Dr. Anne Cunningham: That’s right. And if most of our children are at that lower level, of basic level and aren’t proficient in reading, what are the odds that they’re going to be readers as adults? What are the odds that this is going to be a life long habit that they’re going to pick up after high school? They’re slim to none that they’re going to engage in print in ways that enrich their life, that add to their life across multiple domains. I mean there’s so much to be gained by reading a novel or reading a biography; the multiplicity of places that you could go in print that you couldn’t get to any other way are enormous. So, in terms of satisfaction in adulthood, books and print offer so much that just aren’t available to these students who only achieve this basic level at the end of their public school.

Anne Cunningham, Director of the Joint Doctoral Program in Special Education with the Graduate School of Education at the University of California-Berkeley. Source: COTC Interview: -

Basic vs. Proficiency

David Boulton:  Let’s discuss basic and proficiency. There’s a lot of conversation out there about which of these are important to understand to use as a benchmark in talking about the dimensions of the reading problem. There are also different interpretations of what is the actual definition of these two descriptions. Do you have anything you can say about the distinction between basic and proficiency and what they mean to you?

Dr. Louisa Moats:  Tell me the distinction again.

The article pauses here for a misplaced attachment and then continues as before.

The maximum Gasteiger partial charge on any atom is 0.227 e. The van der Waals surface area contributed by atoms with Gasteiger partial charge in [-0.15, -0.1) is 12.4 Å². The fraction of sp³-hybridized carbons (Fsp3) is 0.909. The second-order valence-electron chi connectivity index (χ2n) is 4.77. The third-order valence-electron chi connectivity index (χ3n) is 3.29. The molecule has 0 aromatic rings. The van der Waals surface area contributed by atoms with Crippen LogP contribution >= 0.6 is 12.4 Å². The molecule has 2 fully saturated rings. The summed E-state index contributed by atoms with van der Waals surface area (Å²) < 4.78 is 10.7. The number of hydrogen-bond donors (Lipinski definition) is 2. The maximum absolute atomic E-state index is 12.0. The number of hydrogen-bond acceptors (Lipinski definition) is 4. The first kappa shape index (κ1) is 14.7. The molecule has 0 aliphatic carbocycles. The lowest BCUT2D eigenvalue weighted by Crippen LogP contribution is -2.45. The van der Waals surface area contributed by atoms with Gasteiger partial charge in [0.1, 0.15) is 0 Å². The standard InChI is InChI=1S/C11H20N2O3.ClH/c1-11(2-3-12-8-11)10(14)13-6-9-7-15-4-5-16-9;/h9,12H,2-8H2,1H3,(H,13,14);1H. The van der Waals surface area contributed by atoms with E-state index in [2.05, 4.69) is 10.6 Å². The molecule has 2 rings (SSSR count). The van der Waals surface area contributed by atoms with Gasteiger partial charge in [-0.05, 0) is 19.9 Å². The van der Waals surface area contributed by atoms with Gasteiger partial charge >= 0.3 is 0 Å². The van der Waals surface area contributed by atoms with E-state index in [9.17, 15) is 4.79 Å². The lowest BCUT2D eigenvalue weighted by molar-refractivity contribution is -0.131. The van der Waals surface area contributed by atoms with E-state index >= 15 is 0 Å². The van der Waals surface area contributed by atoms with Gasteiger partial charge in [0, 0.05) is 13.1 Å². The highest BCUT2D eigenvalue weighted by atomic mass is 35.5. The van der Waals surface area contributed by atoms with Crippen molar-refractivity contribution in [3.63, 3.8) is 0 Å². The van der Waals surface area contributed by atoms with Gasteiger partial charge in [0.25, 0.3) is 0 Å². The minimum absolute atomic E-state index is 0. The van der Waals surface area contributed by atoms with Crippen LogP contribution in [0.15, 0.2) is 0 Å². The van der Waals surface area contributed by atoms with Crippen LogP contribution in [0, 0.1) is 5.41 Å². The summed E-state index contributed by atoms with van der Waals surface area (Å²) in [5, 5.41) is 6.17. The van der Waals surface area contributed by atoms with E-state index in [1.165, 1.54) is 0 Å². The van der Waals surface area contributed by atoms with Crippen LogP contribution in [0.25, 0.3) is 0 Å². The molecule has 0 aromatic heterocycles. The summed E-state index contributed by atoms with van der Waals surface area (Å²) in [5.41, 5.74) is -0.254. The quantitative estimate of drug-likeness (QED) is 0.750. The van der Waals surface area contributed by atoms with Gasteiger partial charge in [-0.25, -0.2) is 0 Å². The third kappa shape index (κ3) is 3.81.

David Boulton:  Between being basically able to read and being proficient in reading. Right now, in the 2002 NAEP report, they’re saying eighty-eight percent of African American fourth grade children are below proficient and the average overall is sixty-four percent below proficient. What does that mean?

Dr. Louisa Moats:  I think virtually it means that they avoid reading as adults and simply do not look to text as a source of information. I don’t make this public a lot, but one of the astonishing phenomenon that I encountered when I was conducting research in the Washington D.C. school system was that the adults I was working with, who often were products of that school system, who may themselves have never gotten beyond a fourth grade level but got through school somehow, they never read memos, they never sent memos, they never used the internet. The only way we ever got anything done was if I personally went around and talked to people face to face and reminded them of when we had meetings.